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Speaking up (11/08/18 19:04:50) Reply
    Censorship is a polymorphic beast. The classical censor is reading paper letters and deleting forbidden words. Feynman has a nice chapter on that one. Same with newspapers during WWII in both occupied territories and Goebbels' mainland.

    These days, speaking truth to power is a risky sport if done early in the career. The outspoken people are typically near the end of their careers - or retired with a non-revocable pension. So self-censorship applies.

    Even criminal activities towards innocents may be dangerous to report or speak loudly about.

    " "Predators rely on community protection to silence victims and keep them in power. Far too often, our commitment to our political party, our religious group, our sport, our college or a prominent member of our community causes us to choose to disbelieve or to turn away from the victim. Far too often, it feels easier and safer to see only what we want to see. Fear of jeopardizing some overarching political, religious, financial or other ideology — or even just losing friends or status — leads to willful (sic) ignorance of what is right in front of our own eyes, in the shape and form of innocent and vulnerable children.""

    The point is: If you speak up - expect that nobody will speak up for you and that punishment will fall heavily on you. make worst-case scenarios - and be warned that your imagination will not live up to the real world.

Re: Speaking up (16/08/18 14:39:15) Reply
    Yesterday I was at the Roger Waters (ex Pink Floyd) concert. The Us And Them Tour - motto: Resist.

    Like his opinions or not - his campaigning gave me a nice contrast to The Tweeter Whose Name Does Not Deserve Mentioning.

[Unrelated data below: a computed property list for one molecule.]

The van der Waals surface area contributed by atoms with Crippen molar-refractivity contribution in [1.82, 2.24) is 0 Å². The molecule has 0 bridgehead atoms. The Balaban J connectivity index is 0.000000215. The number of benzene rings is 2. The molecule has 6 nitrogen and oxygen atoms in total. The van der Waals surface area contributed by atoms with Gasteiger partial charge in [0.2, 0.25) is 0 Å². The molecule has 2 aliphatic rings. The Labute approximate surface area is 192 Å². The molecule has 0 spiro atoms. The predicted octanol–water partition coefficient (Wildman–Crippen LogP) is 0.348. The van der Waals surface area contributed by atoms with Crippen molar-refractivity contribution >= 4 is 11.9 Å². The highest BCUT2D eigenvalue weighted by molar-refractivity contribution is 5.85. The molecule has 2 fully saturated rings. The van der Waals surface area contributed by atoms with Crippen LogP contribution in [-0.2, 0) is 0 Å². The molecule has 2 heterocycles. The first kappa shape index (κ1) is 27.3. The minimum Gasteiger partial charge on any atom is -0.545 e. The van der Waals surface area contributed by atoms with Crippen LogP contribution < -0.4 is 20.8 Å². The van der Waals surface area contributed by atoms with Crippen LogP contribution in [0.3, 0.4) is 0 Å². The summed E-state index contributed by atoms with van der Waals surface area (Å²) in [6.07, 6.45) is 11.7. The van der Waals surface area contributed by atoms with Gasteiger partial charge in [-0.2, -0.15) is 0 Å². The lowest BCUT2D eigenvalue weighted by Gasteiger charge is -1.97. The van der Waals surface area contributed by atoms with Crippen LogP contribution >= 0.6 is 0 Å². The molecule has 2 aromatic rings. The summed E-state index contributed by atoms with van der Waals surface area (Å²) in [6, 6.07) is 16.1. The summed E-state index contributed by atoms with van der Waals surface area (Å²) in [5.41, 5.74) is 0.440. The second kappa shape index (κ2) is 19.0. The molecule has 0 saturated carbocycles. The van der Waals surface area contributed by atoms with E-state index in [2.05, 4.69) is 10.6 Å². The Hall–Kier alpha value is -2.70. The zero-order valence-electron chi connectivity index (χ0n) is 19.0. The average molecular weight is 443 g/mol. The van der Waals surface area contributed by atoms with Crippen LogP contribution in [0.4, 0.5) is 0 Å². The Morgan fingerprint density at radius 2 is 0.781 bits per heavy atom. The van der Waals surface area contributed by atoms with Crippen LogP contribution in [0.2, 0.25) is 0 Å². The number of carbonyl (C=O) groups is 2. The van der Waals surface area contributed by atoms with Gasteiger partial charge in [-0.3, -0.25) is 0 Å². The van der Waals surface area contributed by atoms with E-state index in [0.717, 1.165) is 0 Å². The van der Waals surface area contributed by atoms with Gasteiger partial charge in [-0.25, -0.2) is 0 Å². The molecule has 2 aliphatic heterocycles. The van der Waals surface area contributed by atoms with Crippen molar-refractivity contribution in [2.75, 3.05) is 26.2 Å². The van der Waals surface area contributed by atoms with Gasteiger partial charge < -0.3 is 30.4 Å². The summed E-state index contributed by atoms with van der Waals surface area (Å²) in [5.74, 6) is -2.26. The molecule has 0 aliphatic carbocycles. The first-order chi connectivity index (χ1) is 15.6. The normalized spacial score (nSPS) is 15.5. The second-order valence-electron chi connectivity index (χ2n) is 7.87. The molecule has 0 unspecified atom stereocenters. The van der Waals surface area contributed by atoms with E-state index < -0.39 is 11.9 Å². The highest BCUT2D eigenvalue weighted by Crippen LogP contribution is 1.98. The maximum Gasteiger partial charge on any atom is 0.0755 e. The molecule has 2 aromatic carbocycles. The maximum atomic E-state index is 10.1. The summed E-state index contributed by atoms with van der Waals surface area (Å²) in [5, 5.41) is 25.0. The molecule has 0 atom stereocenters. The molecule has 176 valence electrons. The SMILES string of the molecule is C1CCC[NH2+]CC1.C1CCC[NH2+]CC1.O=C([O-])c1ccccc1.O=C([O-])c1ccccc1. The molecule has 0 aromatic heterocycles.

And a local children's choir.


    (from 2:43)

 (18/08/18 20:16:25) Reply
    e: "In these days of the easily offended I wish to say something offensive - so those easily offended must stop right here." - [http://www.ebmb.de/http/mbs/board.php?sort=&num=1531985220&thread=1531985220]

    As you can see, I am forbidden from commenting.
    Far worse, you addressed only those that are "easily offended" like pterodactyls.
    You failed to address those that find a flaw with your reasoning.

    Hope you enjoyed the show and that you heard exactly what you expected to.
    After all, no reason to actually challenge your "world view"...

    When I dropped you a mail concerning my better half leaving me, you assumed something.
    In fact your assumption was dead wrong.
    Think about it...
    None of us are as smart as they pretend...

    Didn't get it? No worries, its all good...

 (18/08/18 20:53:47) Reply
    Social critic Neil Postman contrasted the worlds of Nineteen Eighty-Four and Brave New World in the foreword of his 1985 book Amusing Ourselves to Death.
    He writes:
    What Orwell feared were those who would ban books.
    What Huxley feared was that there would be no reason to ban a book, for there would be no one who wanted to read one.
    Orwell feared those who would deprive us of information.
    Huxley feared those who would give us so much that we would be reduced to passivity and egotism.
    Orwell feared that the truth would be concealed from us.
    Huxley feared the truth would be drowned in a sea of irrelevance.
    Orwell feared we would become a captive culture.
    Huxley feared we would become a trivial culture, preoccupied with some equivalent of the feelies, the orgy porgy, and the centrifugal bumblepuppy.
    As Huxley remarked in Brave New World Revisited, the civil libertarians and rationalists who are ever on the alert to oppose tyranny "failed to take into account man's almost infinite appetite for distractions."
    In 1984, Orwell added, people are controlled by inflicting pain.
    In Brave New World, they are controlled by inflicting pleasure.
    In short, Orwell feared that our fear will ruin us.
    Huxley feared that our desire will ruin us.

 (18/08/18 20:56:02) Reply
    Notice that none of them concerned themselves with what books one reads...

Corruption as the ultimate mover (29/08/18 06:26:49) Reply
    Reading Frankopan's Silk Roads and Harari's Sapiens have given me an entirely new view on history. Suddenly the shells fell from my eyes: History - the long lines of history with its struggles and wars:-The old history books presented them as ideological or economic conflicts or just presented the physical facts. No real analysis. Of course - a real analysis with honest words would be feeding the revolutionaries with arguments, so the (extended) cold wars prevented both the thinking and the presentation of facts that really only were signs of what we now call corruption.

    Fast forward to today. I'll just share a link.


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